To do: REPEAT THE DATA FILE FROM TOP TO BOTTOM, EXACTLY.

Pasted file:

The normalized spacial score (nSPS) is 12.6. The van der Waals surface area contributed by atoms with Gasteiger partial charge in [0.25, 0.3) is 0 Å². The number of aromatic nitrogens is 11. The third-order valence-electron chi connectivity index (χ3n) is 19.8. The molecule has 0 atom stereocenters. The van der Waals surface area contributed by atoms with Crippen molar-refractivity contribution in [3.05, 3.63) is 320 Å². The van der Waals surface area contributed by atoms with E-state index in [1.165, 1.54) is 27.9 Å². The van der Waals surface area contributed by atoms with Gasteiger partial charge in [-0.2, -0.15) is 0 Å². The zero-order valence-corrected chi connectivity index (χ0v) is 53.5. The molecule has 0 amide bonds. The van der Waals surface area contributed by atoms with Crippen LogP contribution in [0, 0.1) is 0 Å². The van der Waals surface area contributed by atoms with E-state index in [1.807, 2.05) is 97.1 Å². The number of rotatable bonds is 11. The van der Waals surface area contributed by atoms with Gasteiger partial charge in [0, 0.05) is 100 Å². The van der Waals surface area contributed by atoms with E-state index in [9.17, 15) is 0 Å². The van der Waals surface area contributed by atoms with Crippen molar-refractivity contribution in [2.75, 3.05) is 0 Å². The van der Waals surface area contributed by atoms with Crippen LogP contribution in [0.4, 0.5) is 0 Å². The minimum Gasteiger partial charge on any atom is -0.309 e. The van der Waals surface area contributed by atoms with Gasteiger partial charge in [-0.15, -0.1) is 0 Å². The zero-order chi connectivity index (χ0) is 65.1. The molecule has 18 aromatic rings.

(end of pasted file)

The normalized spacial score (nSPS) is 12.6. The van der Waals surface area contributed by atoms with Gasteiger partial charge in [0.25, 0.3) is 0 Å². The number of aromatic nitrogens is 11. The third-order valence-electron chi connectivity index (χ3n) is 19.8. The molecule has 0 atom stereocenters. The van der Waals surface area contributed by atoms with Crippen molar-refractivity contribution in [3.05, 3.63) is 320 Å². The van der Waals surface area contributed by atoms with E-state index in [1.165, 1.54) is 27.9 Å². The van der Waals surface area contributed by atoms with Gasteiger partial charge in [-0.2, -0.15) is 0 Å². The zero-order valence-corrected chi connectivity index (χ0v) is 53.5. The molecule has 0 amide bonds. The van der Waals surface area contributed by atoms with Crippen LogP contribution in [0, 0.1) is 0 Å². The van der Waals surface area contributed by atoms with E-state index in [1.807, 2.05) is 97.1 Å². The number of rotatable bonds is 11. The van der Waals surface area contributed by atoms with Gasteiger partial charge in [0, 0.05) is 100 Å². The van der Waals surface area contributed by atoms with E-state index in [9.17, 15) is 0 Å². The van der Waals surface area contributed by atoms with Crippen molar-refractivity contribution in [2.75, 3.05) is 0 Å². The van der Waals surface area contributed by atoms with Crippen LogP contribution in [0.4, 0.5) is 0 Å². The minimum Gasteiger partial charge on any atom is -0.309 e. The van der Waals surface area contributed by atoms with Gasteiger partial charge in [-0.15, -0.1) is 0 Å². The zero-order chi connectivity index (χ0) is 65.1. The molecule has 18 aromatic rings.